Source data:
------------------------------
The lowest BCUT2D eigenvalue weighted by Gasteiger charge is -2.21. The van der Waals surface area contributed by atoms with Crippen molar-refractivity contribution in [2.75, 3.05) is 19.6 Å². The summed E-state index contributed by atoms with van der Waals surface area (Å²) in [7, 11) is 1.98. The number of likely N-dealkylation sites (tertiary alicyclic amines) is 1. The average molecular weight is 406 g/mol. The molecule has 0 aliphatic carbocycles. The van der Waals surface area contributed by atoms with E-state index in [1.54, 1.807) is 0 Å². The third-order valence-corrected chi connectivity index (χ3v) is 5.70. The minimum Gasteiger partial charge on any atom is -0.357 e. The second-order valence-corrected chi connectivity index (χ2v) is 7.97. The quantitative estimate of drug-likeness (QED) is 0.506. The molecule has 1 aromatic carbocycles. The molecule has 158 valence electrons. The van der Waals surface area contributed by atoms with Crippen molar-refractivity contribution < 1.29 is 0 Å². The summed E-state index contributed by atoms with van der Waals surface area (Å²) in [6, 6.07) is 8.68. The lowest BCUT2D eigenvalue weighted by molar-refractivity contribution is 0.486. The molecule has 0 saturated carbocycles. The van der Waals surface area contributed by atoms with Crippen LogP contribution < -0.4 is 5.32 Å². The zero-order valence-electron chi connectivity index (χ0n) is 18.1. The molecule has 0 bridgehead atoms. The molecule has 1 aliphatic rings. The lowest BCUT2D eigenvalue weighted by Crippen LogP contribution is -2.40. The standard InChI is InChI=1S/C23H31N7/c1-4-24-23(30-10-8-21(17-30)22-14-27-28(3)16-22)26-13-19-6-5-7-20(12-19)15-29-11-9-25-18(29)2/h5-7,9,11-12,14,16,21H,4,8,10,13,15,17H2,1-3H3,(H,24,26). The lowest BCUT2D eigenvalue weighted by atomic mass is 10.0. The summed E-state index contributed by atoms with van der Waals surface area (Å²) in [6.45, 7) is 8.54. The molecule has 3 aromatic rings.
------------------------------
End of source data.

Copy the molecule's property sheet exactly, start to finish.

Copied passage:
The lowest BCUT2D eigenvalue weighted by Gasteiger charge is -2.21. The van der Waals surface area contributed by atoms with Crippen molar-refractivity contribution in [2.75, 3.05) is 19.6 Å². The summed E-state index contributed by atoms with van der Waals surface area (Å²) in [7, 11) is 1.98. The number of likely N-dealkylation sites (tertiary alicyclic amines) is 1. The average molecular weight is 406 g/mol. The molecule has 0 aliphatic carbocycles. The van der Waals surface area contributed by atoms with E-state index in [1.54, 1.807) is 0 Å². The third-order valence-corrected chi connectivity index (χ3v) is 5.70. The minimum Gasteiger partial charge on any atom is -0.357 e. The second-order valence-corrected chi connectivity index (χ2v) is 7.97. The quantitative estimate of drug-likeness (QED) is 0.506. The molecule has 1 aromatic carbocycles. The molecule has 158 valence electrons. The van der Waals surface area contributed by atoms with Crippen molar-refractivity contribution < 1.29 is 0 Å². The summed E-state index contributed by atoms with van der Waals surface area (Å²) in [6, 6.07) is 8.68. The lowest BCUT2D eigenvalue weighted by molar-refractivity contribution is 0.486. The molecule has 0 saturated carbocycles. The van der Waals surface area contributed by atoms with Crippen LogP contribution < -0.4 is 5.32 Å². The zero-order valence-electron chi connectivity index (χ0n) is 18.1. The molecule has 0 bridgehead atoms. The molecule has 1 aliphatic rings. The lowest BCUT2D eigenvalue weighted by Crippen LogP contribution is -2.40. The standard InChI is InChI=1S/C23H31N7/c1-4-24-23(30-10-8-21(17-30)22-14-27-28(3)16-22)26-13-19-6-5-7-20(12-19)15-29-11-9-25-18(29)2/h5-7,9,11-12,14,16,21H,4,8,10,13,15,17H2,1-3H3,(H,24,26). The lowest BCUT2D eigenvalue weighted by atomic mass is 10.0. The summed E-state index contributed by atoms with van der Waals surface area (Å²) in [6.45, 7) is 8.54. The molecule has 3 aromatic rings.